President Donald Trump’s administration has officially restored sanctions on Iran that went away with the 2015 Iranian nuclear deal.

At the same time, SWIFT, a financial messaging service based in Belgium, announced it will suspend “some unspecified Iranian banks’ access to its messaging system in the interest of the stability and integrity of the global financial system,” but did not mention the US sanctions.

The story with SWIFT deserves more attention because Europe hoped that if the company didn’t cut off Iranian banks then the 2015 nuclear deal could stay alive. Reuters stated that the company probably didn’t mention the sanctions because “it is caught between two contrary regulatory demands.

The Associated Press described SWIFT as a “network connects 11,000 banks and financial institutions in 200 countries and territories, while prizing itself on taking a neutral political stance.” The AP continued:

SWIFT, the Belgian-based Society for Worldwide Interbank Financial Telecommunication, provides banks with a secure messenger network to allow international transfers.

Without its services, Iranian banks will find it more difficult to do business with any client prepared to brave US sanctions to maintain ties with Tehran.

From The Financial Times:

The Belgian-based company said Monday it would suspend “certain Iranian banks’” access to its cross border-payment network — a signal that it will fall into line with a US list of targeted financial institutions due to be published imminently.

Swift’s decision further undermines EU efforts to maintain trade with Iran and save a landmark international deal with Tehran, after President Donald Trump pulled out in May. Swift now faces the threat of punitive action under new EU rules that forbid companies from complying with the US Iran sanctions.

Swift said: “In keeping with our mission of supporting the resilience and integrity of the global financial system as a global and neutral service provider, Swift is suspending certain Iranian banks’ access to the messaging system. This step, while regrettable, has been taken in the interest of the stability and integrity of the wider global financial system.”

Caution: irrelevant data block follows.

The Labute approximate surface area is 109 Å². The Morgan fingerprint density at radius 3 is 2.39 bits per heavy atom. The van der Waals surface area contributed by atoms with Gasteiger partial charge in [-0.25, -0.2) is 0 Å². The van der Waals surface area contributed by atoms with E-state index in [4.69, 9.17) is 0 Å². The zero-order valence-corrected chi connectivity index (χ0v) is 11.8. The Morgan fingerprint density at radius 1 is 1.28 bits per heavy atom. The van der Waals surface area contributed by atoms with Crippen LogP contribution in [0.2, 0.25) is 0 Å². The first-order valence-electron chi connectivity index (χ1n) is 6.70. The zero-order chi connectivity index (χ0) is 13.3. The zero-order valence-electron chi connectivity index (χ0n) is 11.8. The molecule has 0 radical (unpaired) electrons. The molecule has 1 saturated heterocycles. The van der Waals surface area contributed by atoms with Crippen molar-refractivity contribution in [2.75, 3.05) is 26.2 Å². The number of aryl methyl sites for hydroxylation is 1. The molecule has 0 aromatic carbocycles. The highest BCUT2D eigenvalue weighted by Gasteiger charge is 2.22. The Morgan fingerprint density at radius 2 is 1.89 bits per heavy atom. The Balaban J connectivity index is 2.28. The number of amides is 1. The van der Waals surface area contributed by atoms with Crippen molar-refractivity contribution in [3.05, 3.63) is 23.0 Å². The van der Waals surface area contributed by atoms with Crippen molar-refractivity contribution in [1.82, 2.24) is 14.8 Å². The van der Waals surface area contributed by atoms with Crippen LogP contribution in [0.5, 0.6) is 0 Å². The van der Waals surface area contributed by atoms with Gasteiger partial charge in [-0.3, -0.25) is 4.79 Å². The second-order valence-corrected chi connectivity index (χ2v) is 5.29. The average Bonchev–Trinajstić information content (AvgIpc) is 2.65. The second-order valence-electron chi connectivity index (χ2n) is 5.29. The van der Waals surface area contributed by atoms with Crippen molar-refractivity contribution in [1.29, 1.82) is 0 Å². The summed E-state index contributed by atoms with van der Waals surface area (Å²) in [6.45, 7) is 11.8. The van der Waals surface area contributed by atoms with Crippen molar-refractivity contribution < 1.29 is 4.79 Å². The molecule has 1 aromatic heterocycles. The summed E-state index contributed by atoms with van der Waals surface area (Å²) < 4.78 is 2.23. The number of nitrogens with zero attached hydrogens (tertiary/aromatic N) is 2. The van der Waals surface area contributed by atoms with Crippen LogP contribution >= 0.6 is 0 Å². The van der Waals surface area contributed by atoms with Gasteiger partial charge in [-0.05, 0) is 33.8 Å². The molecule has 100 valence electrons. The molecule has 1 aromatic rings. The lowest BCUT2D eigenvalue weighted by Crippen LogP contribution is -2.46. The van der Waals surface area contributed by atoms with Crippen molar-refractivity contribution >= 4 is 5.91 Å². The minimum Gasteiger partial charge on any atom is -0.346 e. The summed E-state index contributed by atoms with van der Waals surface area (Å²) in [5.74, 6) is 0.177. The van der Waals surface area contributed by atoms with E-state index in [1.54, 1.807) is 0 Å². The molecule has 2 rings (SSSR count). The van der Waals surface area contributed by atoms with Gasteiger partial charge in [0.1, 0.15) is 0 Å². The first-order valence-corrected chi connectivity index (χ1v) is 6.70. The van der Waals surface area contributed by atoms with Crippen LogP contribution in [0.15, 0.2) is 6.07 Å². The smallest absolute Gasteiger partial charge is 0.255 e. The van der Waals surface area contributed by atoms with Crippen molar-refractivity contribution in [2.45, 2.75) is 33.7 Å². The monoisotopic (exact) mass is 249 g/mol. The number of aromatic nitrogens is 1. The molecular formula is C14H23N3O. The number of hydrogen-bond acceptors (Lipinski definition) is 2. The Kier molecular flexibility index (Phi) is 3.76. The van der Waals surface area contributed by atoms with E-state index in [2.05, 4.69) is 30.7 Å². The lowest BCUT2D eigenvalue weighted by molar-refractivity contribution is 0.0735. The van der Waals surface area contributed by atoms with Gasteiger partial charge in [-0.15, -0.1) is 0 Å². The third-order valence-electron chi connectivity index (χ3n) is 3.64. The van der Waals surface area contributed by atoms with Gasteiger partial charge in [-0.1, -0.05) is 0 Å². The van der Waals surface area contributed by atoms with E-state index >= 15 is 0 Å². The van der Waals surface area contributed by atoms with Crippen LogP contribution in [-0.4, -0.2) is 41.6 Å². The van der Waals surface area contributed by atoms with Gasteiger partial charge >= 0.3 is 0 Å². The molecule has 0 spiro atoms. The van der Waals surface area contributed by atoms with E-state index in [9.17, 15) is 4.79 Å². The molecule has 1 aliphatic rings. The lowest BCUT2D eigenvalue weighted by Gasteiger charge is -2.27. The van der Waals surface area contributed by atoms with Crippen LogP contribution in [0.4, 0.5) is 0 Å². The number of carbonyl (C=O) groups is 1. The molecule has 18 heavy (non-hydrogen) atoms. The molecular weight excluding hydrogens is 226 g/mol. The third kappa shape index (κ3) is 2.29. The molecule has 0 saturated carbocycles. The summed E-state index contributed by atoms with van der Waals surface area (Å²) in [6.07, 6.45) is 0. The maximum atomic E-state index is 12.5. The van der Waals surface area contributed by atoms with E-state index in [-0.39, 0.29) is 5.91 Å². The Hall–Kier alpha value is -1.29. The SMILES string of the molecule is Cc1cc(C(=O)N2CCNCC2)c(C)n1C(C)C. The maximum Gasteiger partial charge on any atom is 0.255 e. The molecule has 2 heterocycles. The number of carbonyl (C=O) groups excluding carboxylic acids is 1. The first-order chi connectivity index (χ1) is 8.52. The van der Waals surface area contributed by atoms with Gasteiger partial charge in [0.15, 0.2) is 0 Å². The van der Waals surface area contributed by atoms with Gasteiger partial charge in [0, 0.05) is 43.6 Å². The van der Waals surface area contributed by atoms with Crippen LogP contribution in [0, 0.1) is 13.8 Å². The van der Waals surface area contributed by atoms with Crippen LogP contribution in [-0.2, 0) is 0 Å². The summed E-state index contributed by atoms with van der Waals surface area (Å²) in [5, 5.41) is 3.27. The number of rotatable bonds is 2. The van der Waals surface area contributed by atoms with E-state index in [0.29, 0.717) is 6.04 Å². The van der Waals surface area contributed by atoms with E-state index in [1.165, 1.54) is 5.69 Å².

Since SWIFT has decided to comply with the sanctions, the EU may seek another way to keep trading ties with Iran. Back in September, Axios reported that China, France, Germany, Russia, and the United Kingdom reached an agreement to take this route.

Secretary of Treasury Steven Mnuchin insisted “that such a move could trigger sanctions against any financial institution that engages in ‘certain significant transactions’ with Iran.”

Secretary of State Mike Pompeo explained that these sanctions could “crumble” Iran’s economy. From Fox News:

On Monday, the administration said it restored previously lifted sanctions on Iranian banking, shipping and energy. Officials announced sanctions on 50 Iranian banks, 200 individuals and ships, an Iranian airline and more than 65 airplanes in what the Treasury Department said is its “largest ever single-day action targeting Iran.”

“The Iranian regime has a choice: It can either do a 180-degree turn from its outlaw course of action and act like a normal country, or it can see its economy crumble,” said Secretary of State Mike Pompeo. “I promise you that doing business with Iran in defiance of our sanctions will ultimately be a much more painful business decision.”

“We are at an economic war situation. We are standing up to a bullying enemy,” said Iranian President Hassan Rouhani. “Yesterday, Saddam was in front us, today Trump is front of us. There is no difference. We must resist and win.”

Despite Pompeo’s promise to crumble Iran’s economy, the administration provided waivers to Iran’s biggest oil customers: China, India, Italy, Greece, Japan, South Korea, Taiwan, and Turkey.

Pompeo claimed that these countries have “already demonstrated significant reductions of the purchase of Iranian crude over the past six months.”